Standing 30 feet high on opposite ends of the park were two steel-rod constructions. Each of them boasted intricate design and impeccable symmetry. The rumble that won the people’s interest were two great red eruptions at the bottom of the first edifice, the explosive start of a great web of paper fuses. The 3-story metal golems, to my dismay, but to the wonderment of the majority, were enrobed in fireworks.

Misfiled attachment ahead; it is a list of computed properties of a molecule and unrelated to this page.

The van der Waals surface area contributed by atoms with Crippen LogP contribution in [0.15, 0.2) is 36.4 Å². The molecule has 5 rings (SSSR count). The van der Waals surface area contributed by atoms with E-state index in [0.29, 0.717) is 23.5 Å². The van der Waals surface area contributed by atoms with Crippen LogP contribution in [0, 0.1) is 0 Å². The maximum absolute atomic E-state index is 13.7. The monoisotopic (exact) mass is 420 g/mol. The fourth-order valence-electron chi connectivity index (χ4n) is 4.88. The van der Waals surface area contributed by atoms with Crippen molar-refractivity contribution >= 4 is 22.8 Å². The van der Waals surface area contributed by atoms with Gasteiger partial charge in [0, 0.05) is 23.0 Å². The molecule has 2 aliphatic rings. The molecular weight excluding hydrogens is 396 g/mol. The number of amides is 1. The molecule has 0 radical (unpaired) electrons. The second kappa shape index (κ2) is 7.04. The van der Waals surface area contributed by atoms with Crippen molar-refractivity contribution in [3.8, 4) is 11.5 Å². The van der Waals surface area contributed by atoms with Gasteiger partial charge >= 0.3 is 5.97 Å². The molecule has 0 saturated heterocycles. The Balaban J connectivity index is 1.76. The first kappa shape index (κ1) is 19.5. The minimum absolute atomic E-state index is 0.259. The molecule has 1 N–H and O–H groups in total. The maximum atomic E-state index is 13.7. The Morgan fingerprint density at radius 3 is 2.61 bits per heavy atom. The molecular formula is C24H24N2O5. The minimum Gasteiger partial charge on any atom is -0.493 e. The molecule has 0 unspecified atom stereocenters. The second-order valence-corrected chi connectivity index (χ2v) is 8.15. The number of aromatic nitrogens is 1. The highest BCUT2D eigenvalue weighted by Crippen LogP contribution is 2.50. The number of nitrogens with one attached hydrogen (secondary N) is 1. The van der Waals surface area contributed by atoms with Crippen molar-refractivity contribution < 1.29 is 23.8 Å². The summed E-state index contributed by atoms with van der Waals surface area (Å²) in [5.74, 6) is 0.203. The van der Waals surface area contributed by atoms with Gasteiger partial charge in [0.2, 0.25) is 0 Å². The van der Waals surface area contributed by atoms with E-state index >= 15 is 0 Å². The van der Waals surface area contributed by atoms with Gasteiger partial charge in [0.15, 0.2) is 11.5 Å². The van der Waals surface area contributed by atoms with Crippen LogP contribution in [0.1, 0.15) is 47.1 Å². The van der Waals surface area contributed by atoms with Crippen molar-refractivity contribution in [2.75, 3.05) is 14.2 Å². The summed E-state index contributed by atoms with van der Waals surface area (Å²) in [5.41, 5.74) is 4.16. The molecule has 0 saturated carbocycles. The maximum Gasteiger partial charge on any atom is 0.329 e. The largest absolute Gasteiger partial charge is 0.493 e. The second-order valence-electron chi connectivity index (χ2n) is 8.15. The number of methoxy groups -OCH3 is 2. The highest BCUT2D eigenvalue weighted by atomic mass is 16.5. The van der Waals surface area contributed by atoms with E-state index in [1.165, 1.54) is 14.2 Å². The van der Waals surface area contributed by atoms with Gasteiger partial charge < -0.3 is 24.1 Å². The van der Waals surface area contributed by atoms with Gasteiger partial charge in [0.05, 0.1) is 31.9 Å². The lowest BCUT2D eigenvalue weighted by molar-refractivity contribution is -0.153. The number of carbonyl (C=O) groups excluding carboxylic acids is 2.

The firework display was very beautiful, but impressively dangerous. Each tower sprayed embers at the crowd, a dense mass of people that stood only five feet away from its summit. The crowd laughed with anxious fear as the sparks rained from the sky and mortars were tossed into the city streets. During the middle of the second tower’s display, a whizzer-type firecracker took a wrong turn out of the platform and caught itself in an as-yet-unexploded part of the contraption. The whizzer’s propulsion shook the metal safety hazard, and its burners tripped a fuse that wasn’t on cue. A wheel started spinning with flaming sparklers and shot a fireball into a crowded group of unsuspecting onlookers. Concerned teenagers stamped out the fiery intruder, which was intent on setting a trio of grandmothers ablaze. People in the crowd ducked and began to run, but realized that being caught in a stampede was maybe more dangerous that enduring the rain of ember. The pillars of fire finally finished their onslaught, and the crowd took their cue to clear the town square and make way for the night’s most terrible spectacle- The Burning of the Bulls.